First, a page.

Suspicionless Electronics Border Search Okay in Eleventh Circuit
No one likes or wants to be searched at any border. But in these times of hypersensitive border security, with nearly every traveler carrying minimally one or more pieces of high powered technology (seriously, even your first iPhone could do a lot), the issue of electronics border searches is a hot one.
Finding that a search of an electronic device at the border does not require probable cause, nor even reasonable suspicion, the Eleventh Circuit Court of Appeals has broken with the Fourth and Ninth Circuits. In United States v. Touset, the defendant was found to be in possession of child pornography on his laptop computer and external hard drive as he crossed the border at customs in the airport in Atlanta, GA. After accepting a plea, the defendant appealed the district court's denial of a motion to suppress the evidence gathered during the border search.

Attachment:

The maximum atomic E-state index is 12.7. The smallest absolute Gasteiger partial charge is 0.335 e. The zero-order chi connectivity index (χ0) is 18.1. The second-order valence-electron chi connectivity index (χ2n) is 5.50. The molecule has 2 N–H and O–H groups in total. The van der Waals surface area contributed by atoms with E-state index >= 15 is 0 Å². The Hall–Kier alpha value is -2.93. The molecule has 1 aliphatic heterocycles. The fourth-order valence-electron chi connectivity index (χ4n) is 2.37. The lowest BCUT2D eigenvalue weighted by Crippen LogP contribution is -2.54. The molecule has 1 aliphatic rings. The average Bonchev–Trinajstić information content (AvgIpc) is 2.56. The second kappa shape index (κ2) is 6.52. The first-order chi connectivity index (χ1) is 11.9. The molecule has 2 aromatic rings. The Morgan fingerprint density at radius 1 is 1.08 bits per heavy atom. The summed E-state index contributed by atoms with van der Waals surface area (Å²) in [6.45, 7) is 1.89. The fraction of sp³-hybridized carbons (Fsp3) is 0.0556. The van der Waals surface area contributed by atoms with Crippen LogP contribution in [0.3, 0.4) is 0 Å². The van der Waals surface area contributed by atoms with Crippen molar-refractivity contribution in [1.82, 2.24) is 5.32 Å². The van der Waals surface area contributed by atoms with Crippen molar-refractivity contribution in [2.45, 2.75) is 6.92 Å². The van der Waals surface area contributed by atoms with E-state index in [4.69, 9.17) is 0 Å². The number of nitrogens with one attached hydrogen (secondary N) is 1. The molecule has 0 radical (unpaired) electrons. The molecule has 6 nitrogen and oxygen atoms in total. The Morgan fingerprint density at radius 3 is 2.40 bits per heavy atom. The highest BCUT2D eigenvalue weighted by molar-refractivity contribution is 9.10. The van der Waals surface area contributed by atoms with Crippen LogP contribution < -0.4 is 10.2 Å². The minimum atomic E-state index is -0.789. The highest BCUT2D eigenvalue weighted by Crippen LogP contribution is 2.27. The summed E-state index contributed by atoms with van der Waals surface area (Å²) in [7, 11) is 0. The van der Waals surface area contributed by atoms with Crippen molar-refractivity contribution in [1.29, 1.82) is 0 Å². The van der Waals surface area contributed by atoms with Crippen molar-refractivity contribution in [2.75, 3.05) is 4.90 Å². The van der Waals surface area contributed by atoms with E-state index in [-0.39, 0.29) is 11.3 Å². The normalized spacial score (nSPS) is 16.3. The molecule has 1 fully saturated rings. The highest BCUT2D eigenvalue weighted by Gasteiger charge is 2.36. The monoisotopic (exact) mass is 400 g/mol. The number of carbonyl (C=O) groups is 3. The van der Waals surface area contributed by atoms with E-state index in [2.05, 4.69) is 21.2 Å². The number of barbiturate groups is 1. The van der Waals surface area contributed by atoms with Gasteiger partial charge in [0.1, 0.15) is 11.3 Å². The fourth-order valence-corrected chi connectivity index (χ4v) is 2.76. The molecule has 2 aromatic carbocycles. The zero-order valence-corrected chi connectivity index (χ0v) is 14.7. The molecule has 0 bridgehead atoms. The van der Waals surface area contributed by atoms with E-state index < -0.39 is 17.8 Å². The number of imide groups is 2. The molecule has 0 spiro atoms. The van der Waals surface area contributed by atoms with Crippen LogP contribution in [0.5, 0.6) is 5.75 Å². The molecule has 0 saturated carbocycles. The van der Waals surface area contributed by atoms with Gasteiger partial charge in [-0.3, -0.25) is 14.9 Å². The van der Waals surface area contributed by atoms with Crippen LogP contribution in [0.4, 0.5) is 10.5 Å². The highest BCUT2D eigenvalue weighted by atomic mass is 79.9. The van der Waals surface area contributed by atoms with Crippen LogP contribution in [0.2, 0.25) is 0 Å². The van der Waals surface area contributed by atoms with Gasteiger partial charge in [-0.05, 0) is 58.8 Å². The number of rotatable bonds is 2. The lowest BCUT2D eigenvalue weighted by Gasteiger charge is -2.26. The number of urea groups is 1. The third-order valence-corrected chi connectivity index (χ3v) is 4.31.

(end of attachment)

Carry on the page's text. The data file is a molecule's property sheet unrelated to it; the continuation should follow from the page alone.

New Tech, Same Times
As the Eleventh Circuit explained, the circuit's own precedent favored finding that reasonable suspicion is not necessary. It equated an electronic device to any other piece of property that a person would bring across the border. It further reasoned that if reasonable suspicion wasn't even needed to disassemble a vehicle's fuel tank to search for drugs, it stands to reason that reviewing data on electronic devices for child pornography would not either.
Curiously though, the court noted that even if such a search would require reasonable suspicion, the facts of the case the court decided would provide, minimally, the grounds for that reasonable suspicion. Apparently, Touset had made it onto a "look-out" list so that he would be flagged at the border for an electronic device search. In short, he made that list because, over a year prior to the search, he had sent money to a Western Union account associated with child pornography three times within six months.
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